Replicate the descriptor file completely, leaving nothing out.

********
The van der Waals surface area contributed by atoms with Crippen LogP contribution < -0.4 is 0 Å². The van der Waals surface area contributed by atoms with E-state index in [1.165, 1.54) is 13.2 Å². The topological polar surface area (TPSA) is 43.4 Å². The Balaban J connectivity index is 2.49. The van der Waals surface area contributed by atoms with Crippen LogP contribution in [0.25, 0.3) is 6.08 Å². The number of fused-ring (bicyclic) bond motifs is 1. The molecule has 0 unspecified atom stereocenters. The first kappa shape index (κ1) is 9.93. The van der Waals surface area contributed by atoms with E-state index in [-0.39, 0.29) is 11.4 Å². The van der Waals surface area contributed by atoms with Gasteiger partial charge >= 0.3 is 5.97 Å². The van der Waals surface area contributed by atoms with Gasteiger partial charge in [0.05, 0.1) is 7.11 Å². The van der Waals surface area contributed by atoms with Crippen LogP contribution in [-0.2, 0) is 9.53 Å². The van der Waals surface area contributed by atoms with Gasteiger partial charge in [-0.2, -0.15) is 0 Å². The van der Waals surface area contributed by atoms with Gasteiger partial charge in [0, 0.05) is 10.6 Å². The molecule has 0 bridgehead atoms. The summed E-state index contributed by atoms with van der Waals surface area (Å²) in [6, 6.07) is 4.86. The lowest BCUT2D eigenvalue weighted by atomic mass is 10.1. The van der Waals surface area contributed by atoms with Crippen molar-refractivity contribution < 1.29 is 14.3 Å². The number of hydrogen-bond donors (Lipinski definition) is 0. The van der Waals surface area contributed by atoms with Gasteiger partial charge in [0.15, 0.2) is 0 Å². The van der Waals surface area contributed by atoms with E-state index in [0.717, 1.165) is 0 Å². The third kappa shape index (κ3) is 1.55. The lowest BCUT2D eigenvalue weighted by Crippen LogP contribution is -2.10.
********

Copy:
The van der Waals surface area contributed by atoms with Crippen LogP contribution < -0.4 is 0 Å². The van der Waals surface area contributed by atoms with E-state index in [1.165, 1.54) is 13.2 Å². The topological polar surface area (TPSA) is 43.4 Å². The Balaban J connectivity index is 2.49. The van der Waals surface area contributed by atoms with Crippen LogP contribution in [0.25, 0.3) is 6.08 Å². The number of fused-ring (bicyclic) bond motifs is 1. The molecule has 0 unspecified atom stereocenters. The first kappa shape index (κ1) is 9.93. The van der Waals surface area contributed by atoms with E-state index in [-0.39, 0.29) is 11.4 Å². The van der Waals surface area contributed by atoms with Gasteiger partial charge >= 0.3 is 5.97 Å². The van der Waals surface area contributed by atoms with Gasteiger partial charge in [0.05, 0.1) is 7.11 Å². The van der Waals surface area contributed by atoms with Crippen LogP contribution in [-0.2, 0) is 9.53 Å². The van der Waals surface area contributed by atoms with Gasteiger partial charge in [-0.2, -0.15) is 0 Å². The van der Waals surface area contributed by atoms with Gasteiger partial charge in [0, 0.05) is 10.6 Å². The molecule has 0 bridgehead atoms. The summed E-state index contributed by atoms with van der Waals surface area (Å²) in [6, 6.07) is 4.86. The lowest BCUT2D eigenvalue weighted by atomic mass is 10.1. The van der Waals surface area contributed by atoms with Crippen molar-refractivity contribution < 1.29 is 14.3 Å². The number of hydrogen-bond donors (Lipinski definition) is 0. The van der Waals surface area contributed by atoms with Gasteiger partial charge in [0.15, 0.2) is 0 Å². The van der Waals surface area contributed by atoms with E-state index in [0.717, 1.165) is 0 Å². The third kappa shape index (κ3) is 1.55. The lowest BCUT2D eigenvalue weighted by Crippen LogP contribution is -2.10.